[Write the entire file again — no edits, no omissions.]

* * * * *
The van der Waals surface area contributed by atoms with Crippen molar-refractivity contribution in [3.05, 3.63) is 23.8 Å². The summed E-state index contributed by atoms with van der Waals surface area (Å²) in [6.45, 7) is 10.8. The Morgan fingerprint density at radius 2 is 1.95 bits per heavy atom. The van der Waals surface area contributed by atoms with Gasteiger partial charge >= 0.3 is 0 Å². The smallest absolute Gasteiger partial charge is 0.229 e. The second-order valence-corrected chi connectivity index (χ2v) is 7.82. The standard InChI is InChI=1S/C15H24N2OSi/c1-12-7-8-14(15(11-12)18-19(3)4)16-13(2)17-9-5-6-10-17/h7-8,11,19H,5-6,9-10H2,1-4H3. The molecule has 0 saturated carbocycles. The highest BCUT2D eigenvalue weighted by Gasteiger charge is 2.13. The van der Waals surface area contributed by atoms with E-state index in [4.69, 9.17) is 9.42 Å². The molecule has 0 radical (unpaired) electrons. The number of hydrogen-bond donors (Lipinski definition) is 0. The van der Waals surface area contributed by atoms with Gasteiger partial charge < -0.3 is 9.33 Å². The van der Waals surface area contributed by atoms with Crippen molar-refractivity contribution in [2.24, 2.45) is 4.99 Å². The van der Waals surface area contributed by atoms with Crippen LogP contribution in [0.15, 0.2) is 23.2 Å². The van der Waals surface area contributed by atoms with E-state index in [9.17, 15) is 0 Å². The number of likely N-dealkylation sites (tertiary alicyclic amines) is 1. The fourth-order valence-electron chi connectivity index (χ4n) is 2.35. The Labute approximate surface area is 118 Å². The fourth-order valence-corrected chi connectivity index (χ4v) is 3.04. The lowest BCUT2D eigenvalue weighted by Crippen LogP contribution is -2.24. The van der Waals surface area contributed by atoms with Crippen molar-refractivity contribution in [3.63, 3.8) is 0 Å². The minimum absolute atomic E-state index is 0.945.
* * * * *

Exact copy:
The van der Waals surface area contributed by atoms with Crippen molar-refractivity contribution in [3.05, 3.63) is 23.8 Å². The summed E-state index contributed by atoms with van der Waals surface area (Å²) in [6.45, 7) is 10.8. The Morgan fingerprint density at radius 2 is 1.95 bits per heavy atom. The van der Waals surface area contributed by atoms with Gasteiger partial charge >= 0.3 is 0 Å². The smallest absolute Gasteiger partial charge is 0.229 e. The second-order valence-corrected chi connectivity index (χ2v) is 7.82. The standard InChI is InChI=1S/C15H24N2OSi/c1-12-7-8-14(15(11-12)18-19(3)4)16-13(2)17-9-5-6-10-17/h7-8,11,19H,5-6,9-10H2,1-4H3. The molecule has 0 saturated carbocycles. The highest BCUT2D eigenvalue weighted by Gasteiger charge is 2.13. The van der Waals surface area contributed by atoms with E-state index in [4.69, 9.17) is 9.42 Å². The molecule has 0 radical (unpaired) electrons. The number of hydrogen-bond donors (Lipinski definition) is 0. The van der Waals surface area contributed by atoms with Gasteiger partial charge < -0.3 is 9.33 Å². The van der Waals surface area contributed by atoms with Crippen molar-refractivity contribution in [2.24, 2.45) is 4.99 Å². The van der Waals surface area contributed by atoms with Crippen LogP contribution in [0.15, 0.2) is 23.2 Å². The van der Waals surface area contributed by atoms with E-state index in [9.17, 15) is 0 Å². The number of likely N-dealkylation sites (tertiary alicyclic amines) is 1. The fourth-order valence-electron chi connectivity index (χ4n) is 2.35. The Labute approximate surface area is 118 Å². The fourth-order valence-corrected chi connectivity index (χ4v) is 3.04. The lowest BCUT2D eigenvalue weighted by Crippen LogP contribution is -2.24. The van der Waals surface area contributed by atoms with Crippen molar-refractivity contribution in [3.63, 3.8) is 0 Å². The minimum absolute atomic E-state index is 0.945.